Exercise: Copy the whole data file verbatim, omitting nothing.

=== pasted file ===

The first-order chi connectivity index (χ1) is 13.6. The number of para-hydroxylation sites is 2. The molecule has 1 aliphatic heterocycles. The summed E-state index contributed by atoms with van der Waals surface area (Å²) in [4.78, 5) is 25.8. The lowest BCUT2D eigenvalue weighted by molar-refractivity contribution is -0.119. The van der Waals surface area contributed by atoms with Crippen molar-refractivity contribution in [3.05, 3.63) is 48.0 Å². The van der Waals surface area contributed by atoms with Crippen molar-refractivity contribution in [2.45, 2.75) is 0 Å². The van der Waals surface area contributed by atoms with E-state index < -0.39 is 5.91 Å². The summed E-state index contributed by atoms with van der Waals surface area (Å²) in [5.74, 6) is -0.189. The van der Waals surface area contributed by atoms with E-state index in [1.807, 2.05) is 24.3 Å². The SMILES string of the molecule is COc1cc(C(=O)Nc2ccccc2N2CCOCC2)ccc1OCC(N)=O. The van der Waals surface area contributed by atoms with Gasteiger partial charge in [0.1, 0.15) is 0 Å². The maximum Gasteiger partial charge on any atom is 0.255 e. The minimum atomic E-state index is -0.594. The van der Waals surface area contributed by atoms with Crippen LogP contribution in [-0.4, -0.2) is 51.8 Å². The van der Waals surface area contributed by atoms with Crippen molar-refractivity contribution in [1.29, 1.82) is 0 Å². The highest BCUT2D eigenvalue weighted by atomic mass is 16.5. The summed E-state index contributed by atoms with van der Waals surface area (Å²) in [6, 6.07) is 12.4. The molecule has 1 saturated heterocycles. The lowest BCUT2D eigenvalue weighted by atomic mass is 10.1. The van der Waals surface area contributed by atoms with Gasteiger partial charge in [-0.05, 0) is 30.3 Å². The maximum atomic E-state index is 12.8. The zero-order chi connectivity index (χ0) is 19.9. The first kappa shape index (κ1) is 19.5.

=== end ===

The first-order chi connectivity index (χ1) is 13.6. The number of para-hydroxylation sites is 2. The molecule has 1 aliphatic heterocycles. The summed E-state index contributed by atoms with van der Waals surface area (Å²) in [4.78, 5) is 25.8. The lowest BCUT2D eigenvalue weighted by molar-refractivity contribution is -0.119. The van der Waals surface area contributed by atoms with Crippen molar-refractivity contribution in [3.05, 3.63) is 48.0 Å². The van der Waals surface area contributed by atoms with Crippen molar-refractivity contribution in [2.45, 2.75) is 0 Å². The van der Waals surface area contributed by atoms with E-state index < -0.39 is 5.91 Å². The summed E-state index contributed by atoms with van der Waals surface area (Å²) in [5.74, 6) is -0.189. The van der Waals surface area contributed by atoms with E-state index in [1.807, 2.05) is 24.3 Å². The SMILES string of the molecule is COc1cc(C(=O)Nc2ccccc2N2CCOCC2)ccc1OCC(N)=O. The van der Waals surface area contributed by atoms with Gasteiger partial charge in [0.1, 0.15) is 0 Å². The maximum Gasteiger partial charge on any atom is 0.255 e. The minimum atomic E-state index is -0.594. The van der Waals surface area contributed by atoms with Crippen LogP contribution in [-0.4, -0.2) is 51.8 Å². The van der Waals surface area contributed by atoms with Crippen molar-refractivity contribution in [1.29, 1.82) is 0 Å². The highest BCUT2D eigenvalue weighted by atomic mass is 16.5. The summed E-state index contributed by atoms with van der Waals surface area (Å²) in [6, 6.07) is 12.4. The molecule has 1 saturated heterocycles. The lowest BCUT2D eigenvalue weighted by atomic mass is 10.1. The van der Waals surface area contributed by atoms with Gasteiger partial charge in [-0.05, 0) is 30.3 Å². The maximum atomic E-state index is 12.8. The zero-order chi connectivity index (χ0) is 19.9. The first kappa shape index (κ1) is 19.5.